Fun Games to Develop the Fine Motor Skills Your Child Needs for School
Geraldine A. Richards
No batteries required! Parents wishing to occupy their toddlers with creative learning activities will find Everyday Play: Fun Games to Develop the Fine Motor Skills Your Child Needs for School by Christy Isbell a useful resource. Dr. Isbell, an experienced pediatric occupational therapist and parent, invites parents of three-, four- and five-year-olds to “… join in your child’s everyday play…” and gives them ninety-one activities grouped by age appropriateness to accomplish that.
Everyday Play is more than a menu of activities. Using language void of jargon, the author explains what fine motor skills are and how they relate to learning to manipulate objects so that a child will gain independence in daily routines like tying shoes and learning to write. She supplies a list of low-cost materials that might even be gleaned from the recycling bin and emphasizes the process of learning over the product. Isbell focuses on fitting the activity and materials to the child’s developmental stage, along the way assuring parents that children progress at different rates. To this end, she has included a section on “Frequently Asked Questions” and a “Glossary of Terms.” The glossary demystifies expressions like “reciprocal hand skills” for parents facing their first parent-teacher meeting.
The chapters focused on activities are logically organized. Each is centered on an age group and begins with a brief summary of what that child is generally capable of doing and may be interested in learning. Each activity is presented on a different page with the purpose clearly identified. The necessary supplies and a bulleted list of “What to do” follow. Many of the activities include an extension or variation called “More Fun!” Few illustrations complement the text.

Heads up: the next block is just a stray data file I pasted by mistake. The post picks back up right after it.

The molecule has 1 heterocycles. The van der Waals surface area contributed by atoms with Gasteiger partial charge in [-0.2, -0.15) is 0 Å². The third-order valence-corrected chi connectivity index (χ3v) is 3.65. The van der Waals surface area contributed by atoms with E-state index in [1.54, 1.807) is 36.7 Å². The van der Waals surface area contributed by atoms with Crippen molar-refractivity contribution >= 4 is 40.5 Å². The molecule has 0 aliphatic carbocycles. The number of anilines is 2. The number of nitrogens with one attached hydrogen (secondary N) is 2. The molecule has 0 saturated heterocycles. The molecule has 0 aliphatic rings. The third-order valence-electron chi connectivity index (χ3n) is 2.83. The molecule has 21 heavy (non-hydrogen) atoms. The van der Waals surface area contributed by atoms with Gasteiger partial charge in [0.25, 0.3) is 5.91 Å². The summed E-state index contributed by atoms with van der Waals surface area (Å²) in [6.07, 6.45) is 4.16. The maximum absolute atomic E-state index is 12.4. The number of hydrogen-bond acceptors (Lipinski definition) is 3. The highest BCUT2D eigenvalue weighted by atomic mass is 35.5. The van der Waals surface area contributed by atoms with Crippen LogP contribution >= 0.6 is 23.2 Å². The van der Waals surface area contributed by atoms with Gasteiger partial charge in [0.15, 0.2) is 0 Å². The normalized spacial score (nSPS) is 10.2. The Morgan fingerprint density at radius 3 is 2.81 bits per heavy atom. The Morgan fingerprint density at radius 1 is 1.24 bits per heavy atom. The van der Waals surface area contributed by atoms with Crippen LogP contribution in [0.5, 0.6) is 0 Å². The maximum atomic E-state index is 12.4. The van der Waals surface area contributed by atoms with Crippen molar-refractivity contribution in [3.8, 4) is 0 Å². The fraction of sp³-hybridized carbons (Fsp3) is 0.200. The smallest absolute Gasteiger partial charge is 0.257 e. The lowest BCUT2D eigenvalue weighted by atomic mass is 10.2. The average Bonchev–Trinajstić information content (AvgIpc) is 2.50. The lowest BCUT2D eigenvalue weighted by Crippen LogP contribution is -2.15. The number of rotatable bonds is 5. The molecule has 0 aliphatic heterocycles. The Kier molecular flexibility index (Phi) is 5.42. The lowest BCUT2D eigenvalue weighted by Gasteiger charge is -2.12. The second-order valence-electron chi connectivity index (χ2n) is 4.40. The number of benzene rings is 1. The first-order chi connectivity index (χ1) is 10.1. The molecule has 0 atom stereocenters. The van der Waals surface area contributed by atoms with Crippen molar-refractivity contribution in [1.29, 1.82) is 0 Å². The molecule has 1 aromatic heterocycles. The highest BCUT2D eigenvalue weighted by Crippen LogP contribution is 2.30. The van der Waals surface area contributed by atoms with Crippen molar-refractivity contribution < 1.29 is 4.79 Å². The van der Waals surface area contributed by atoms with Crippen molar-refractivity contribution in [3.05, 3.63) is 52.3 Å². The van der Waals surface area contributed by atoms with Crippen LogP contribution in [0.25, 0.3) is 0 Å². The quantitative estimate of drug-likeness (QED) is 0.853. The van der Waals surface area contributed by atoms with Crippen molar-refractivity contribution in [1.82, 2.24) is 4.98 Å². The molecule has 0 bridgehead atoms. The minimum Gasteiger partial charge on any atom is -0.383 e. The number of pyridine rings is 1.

Although Dr. Isbell aims her book at parents, it may be more appropriately aimed at independent day care providers and pre-school teachers. Each activity requires preparation and planning time that working couples may not have. Families living in small spaces will find “Making Room for Fine Motor Fun” challenging. However, more spontaneous activities like “Simon Says,” only requiring the attention of an adult, are also included.
Christy Isbell has written four other books focused on child development, including Sensory Integration: A Guide for Preschool Teachers and Mighty Fine Motor Fun!
Disclosure: This article is not an endorsement, but a review. The author of this book provided free copies of the book and paid a small fee to have his/her book reviewed by a professional reviewer. Foreword Reviews and Clarion Review make no guarantee that the author will receive a positive review. Foreword Magazine, Inc. is disclosing this in accordance with the Federal Trade Commission’s 16 CFR, Part 255.